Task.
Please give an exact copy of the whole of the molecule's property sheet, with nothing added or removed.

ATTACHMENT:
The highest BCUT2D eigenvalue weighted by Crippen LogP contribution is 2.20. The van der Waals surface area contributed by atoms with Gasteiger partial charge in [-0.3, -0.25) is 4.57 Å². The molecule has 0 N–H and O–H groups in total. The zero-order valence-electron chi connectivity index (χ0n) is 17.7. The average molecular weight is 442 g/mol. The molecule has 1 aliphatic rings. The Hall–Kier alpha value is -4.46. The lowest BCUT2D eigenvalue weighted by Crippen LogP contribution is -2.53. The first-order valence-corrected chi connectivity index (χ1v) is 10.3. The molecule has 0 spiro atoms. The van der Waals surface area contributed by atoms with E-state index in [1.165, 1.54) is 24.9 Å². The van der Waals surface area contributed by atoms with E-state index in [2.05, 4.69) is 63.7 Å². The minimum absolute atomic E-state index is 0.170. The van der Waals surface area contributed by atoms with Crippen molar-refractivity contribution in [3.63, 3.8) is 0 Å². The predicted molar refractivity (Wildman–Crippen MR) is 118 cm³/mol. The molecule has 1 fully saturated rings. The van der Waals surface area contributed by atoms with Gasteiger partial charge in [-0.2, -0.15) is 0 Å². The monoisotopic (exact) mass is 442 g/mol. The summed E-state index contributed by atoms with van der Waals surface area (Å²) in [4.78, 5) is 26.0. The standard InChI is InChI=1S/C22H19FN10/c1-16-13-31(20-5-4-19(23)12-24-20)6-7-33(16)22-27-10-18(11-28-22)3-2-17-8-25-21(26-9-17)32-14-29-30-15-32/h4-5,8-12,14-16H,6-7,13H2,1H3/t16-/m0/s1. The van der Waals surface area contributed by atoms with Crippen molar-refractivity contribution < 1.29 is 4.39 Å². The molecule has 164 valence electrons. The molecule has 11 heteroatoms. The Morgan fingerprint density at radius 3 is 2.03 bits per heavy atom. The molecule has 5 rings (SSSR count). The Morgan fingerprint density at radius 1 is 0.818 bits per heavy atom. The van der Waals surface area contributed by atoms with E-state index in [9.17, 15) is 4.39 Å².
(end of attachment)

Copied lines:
The highest BCUT2D eigenvalue weighted by Crippen LogP contribution is 2.20. The van der Waals surface area contributed by atoms with Gasteiger partial charge in [-0.3, -0.25) is 4.57 Å². The molecule has 0 N–H and O–H groups in total. The zero-order valence-electron chi connectivity index (χ0n) is 17.7. The average molecular weight is 442 g/mol. The molecule has 1 aliphatic rings. The Hall–Kier alpha value is -4.46. The lowest BCUT2D eigenvalue weighted by Crippen LogP contribution is -2.53. The first-order valence-corrected chi connectivity index (χ1v) is 10.3. The molecule has 0 spiro atoms. The van der Waals surface area contributed by atoms with E-state index in [1.165, 1.54) is 24.9 Å². The van der Waals surface area contributed by atoms with E-state index in [2.05, 4.69) is 63.7 Å². The minimum absolute atomic E-state index is 0.170. The van der Waals surface area contributed by atoms with Crippen molar-refractivity contribution in [3.63, 3.8) is 0 Å². The predicted molar refractivity (Wildman–Crippen MR) is 118 cm³/mol. The molecule has 1 fully saturated rings. The van der Waals surface area contributed by atoms with Gasteiger partial charge in [-0.2, -0.15) is 0 Å². The monoisotopic (exact) mass is 442 g/mol. The summed E-state index contributed by atoms with van der Waals surface area (Å²) in [4.78, 5) is 26.0. The standard InChI is InChI=1S/C22H19FN10/c1-16-13-31(20-5-4-19(23)12-24-20)6-7-33(16)22-27-10-18(11-28-22)3-2-17-8-25-21(26-9-17)32-14-29-30-15-32/h4-5,8-12,14-16H,6-7,13H2,1H3/t16-/m0/s1. The van der Waals surface area contributed by atoms with Crippen molar-refractivity contribution < 1.29 is 4.39 Å². The molecule has 164 valence electrons. The molecule has 11 heteroatoms. The Morgan fingerprint density at radius 3 is 2.03 bits per heavy atom. The molecule has 5 rings (SSSR count). The Morgan fingerprint density at radius 1 is 0.818 bits per heavy atom. The van der Waals surface area contributed by atoms with E-state index in [9.17, 15) is 4.39 Å².